That's probably the Dean of the College of Life Science

That fuzzy dark blob is Doug walking to pick up his diploma.

Yay for Dougie!

The photographer had a slight problem with Doug's amazing height.

We got a little tired of taking pictures...

Sunday, April 22, 2012

$9 dishwasher makeover

So we rent our humble abode. And most things about it are great, but something that has been bothering me since we moved in two years ago was this:
Dishwasher Makeover
The top of the portable dishwasher. It has stains, burns and who knows what else. No matter how many times I disinfect it I feel like it's still too dirty to be in a kitchen. The back corner where the veneer came off and showed the particleboard was the worst part. See:
Dishwasher Makeover
My wonderful husband sanded everything and wiped it down. We were supposed to have a level surface so we filled the damaged part with wood filler.
Dishwasher Makeover
We bought 6 linoleum tiles with adhesive on the back. I didn't want to deal with any additional glue and we figured we wouldn't be walking on it so just the adhesive that was on it would be fine. It said to measure from the middle of the room and go out, so I measured from the middle of the dishwasher and went out. The pencil lines are kind of faint but here's a picture anyway.
Dishwasher Makeover
I peeled off the paper backing, lined up the linoleum tile with the lines I drew, and put it in place. I rolled over it with a rolling pin to press it down sufficiently. For some reason I didn't take a picture of  just the center tile in, but here it is about half done. The tiles are 12"x12" and the dishwasher is 25" wide. The area I left in the front was 5.5" so I would have a tile to fit exactly in front with nothing to waste.
Dishwasher Makeover
I had some issues with cutting the tiles at first because I didn't understand how to measure each of the cuts. The directions said to line up a bunch of tiles and cut them some magical way. Eventually I figured it out (not enough to explain it) but I messed up measuring this one:
Dishwasher Makeover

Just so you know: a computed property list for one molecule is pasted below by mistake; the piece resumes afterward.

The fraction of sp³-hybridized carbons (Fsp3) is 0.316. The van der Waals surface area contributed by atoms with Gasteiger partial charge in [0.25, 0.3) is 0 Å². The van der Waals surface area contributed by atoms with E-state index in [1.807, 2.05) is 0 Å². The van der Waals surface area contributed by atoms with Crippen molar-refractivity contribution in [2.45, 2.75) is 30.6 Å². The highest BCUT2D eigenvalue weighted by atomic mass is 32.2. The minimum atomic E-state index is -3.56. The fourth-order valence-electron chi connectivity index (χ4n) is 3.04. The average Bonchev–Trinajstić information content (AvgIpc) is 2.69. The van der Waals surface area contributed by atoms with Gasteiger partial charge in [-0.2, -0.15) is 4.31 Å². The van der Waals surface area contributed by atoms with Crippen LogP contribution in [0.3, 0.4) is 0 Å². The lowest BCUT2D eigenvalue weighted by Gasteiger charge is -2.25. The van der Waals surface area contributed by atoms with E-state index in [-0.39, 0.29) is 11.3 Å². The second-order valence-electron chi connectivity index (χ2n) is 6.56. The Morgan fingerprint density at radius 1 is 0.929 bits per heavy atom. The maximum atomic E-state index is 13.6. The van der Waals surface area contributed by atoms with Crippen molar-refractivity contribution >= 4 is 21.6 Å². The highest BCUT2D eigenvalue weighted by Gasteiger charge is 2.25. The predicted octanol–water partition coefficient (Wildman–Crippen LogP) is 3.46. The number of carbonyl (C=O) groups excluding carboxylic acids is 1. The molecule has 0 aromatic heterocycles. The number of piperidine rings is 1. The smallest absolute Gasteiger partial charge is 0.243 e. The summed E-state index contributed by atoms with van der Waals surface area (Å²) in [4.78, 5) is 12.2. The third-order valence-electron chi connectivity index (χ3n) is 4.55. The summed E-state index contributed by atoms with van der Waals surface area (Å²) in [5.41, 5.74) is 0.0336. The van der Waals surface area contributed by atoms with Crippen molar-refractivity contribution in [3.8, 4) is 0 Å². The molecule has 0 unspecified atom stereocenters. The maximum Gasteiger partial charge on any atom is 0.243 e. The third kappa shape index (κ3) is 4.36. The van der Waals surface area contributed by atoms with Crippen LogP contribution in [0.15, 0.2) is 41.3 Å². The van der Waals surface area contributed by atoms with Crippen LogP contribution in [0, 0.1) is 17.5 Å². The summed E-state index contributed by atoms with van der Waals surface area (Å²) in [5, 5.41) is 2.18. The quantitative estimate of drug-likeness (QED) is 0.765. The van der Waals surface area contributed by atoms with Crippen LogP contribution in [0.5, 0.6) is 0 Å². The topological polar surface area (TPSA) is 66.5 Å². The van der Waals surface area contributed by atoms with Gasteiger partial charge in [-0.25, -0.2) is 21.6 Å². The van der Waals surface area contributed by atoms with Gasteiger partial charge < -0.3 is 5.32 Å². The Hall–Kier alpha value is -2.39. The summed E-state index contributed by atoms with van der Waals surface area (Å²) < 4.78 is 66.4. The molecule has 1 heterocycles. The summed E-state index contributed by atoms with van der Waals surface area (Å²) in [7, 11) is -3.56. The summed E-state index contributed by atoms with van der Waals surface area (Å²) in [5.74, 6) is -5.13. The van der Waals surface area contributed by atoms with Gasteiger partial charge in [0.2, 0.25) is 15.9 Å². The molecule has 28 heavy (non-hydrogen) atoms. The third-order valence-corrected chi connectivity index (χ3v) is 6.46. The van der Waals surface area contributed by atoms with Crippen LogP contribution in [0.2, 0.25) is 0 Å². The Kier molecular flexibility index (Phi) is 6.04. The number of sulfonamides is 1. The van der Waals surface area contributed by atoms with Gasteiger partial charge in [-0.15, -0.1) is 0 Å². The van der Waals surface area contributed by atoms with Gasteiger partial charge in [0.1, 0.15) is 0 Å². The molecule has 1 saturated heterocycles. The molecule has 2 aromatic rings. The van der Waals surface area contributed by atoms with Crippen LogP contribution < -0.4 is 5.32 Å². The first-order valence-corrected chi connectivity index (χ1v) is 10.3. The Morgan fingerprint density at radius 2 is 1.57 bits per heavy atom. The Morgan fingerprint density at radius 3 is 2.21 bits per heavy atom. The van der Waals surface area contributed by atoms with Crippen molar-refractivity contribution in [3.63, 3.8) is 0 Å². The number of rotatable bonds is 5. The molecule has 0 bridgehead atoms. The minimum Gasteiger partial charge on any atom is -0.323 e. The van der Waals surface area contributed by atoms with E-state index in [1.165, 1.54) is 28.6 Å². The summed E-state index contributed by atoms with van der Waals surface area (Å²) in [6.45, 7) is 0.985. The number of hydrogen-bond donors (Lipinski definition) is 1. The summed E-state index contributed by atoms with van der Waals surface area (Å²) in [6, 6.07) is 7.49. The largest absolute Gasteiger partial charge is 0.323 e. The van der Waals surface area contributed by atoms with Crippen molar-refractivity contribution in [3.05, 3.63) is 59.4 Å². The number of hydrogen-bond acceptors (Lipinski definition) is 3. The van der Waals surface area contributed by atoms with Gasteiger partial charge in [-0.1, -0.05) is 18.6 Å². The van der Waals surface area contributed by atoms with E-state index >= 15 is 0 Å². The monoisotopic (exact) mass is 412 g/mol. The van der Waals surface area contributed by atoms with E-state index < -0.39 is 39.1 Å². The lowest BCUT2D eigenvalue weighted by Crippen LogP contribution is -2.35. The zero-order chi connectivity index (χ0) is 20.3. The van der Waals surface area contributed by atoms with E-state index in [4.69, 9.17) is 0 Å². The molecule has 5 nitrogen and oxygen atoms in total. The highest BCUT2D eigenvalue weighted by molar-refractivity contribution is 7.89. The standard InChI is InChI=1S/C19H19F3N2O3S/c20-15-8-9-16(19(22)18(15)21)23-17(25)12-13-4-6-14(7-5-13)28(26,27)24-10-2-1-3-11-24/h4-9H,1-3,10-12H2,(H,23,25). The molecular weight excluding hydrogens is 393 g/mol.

I just used a utility knife to score a line and then I bent along that line until it broke. Oh, and these are all the tools I used:
Dishwasher Makeover
Wood Filler and a knife to fill that crappy back part. A pencil and ruler to draw the grid lines. The utility knife and pliers to score and break the linoleum. I also used the ruler as a straight edge to aid in scoring the linoleum. The place where the cord and hoses come out needed a special cut. I used a page from a magazine to make a template.
Dishwasher Makeover
I laid the template on the tile and cut out the space I needed to. It was a little tricky meeting up in the corners but it worked out.
Dishwasher Makeover
I have no idea why this loaded upside down but you get
the idea. If anyone knows why it did this please let me know.

Here it is with the piece cut out. The template worked better than I thought it would. It helped that I was near the end of the project.
Dishwasher Makeover
Again, upside down, I don't know why. I've tried everything.
For my first linoleum tile laying project, I think it went pretty well. Here's the final result:
Dishwasher Makeover
And, so you can appreciate the total transformation, a beautiful before and after:
Dishwasher Makeover
Dishwasher Makeover
Not too shabby for $6 worth of linoleum tiles and a $3 tube of wood filler. I feel better about having food near this surface. It really brightened up the room too. What do you think? Do you have any questions about the process?

Sunday, April 15, 2012

Grandma Brown Minestrone

Traditional Minestrone is an Italian soup made with a hodgepodge of whatever ingredients are on hand. There are a lot of good metaphors for life but I think minestrone is one of the best. You take what have and mix it together and get a flavorful existence. Until August 2011 my knowledge of minestrone was imparted to me by The Olive Garden. Until that fateful day... During a balmy afternoon in Groton, Connecticut I had the most amazing minestrone I'd ever consumed. It contained the Lima beans of working for a Jewish family washing dishes and doing chores for twenty-five cents. The essence of tomatoes of saving those hard earned quarters to go to the Spaghetti western at the local theater. An older brother and four sisters were the oregano, basal, and rosemary that seasoned childhood days full of play. The salty broth was tears in a father's eyes when he couldn't provide enough meat for dinner during the Great Depression. The bitter eggplant of having to share a rubber ball with the landlady's daughter following the threat of eviction. There are many more unrecognizable but essential elements of this amazing soup; A hodgepodge of memories stewing together to create the minestrone of Grandma Brown's life.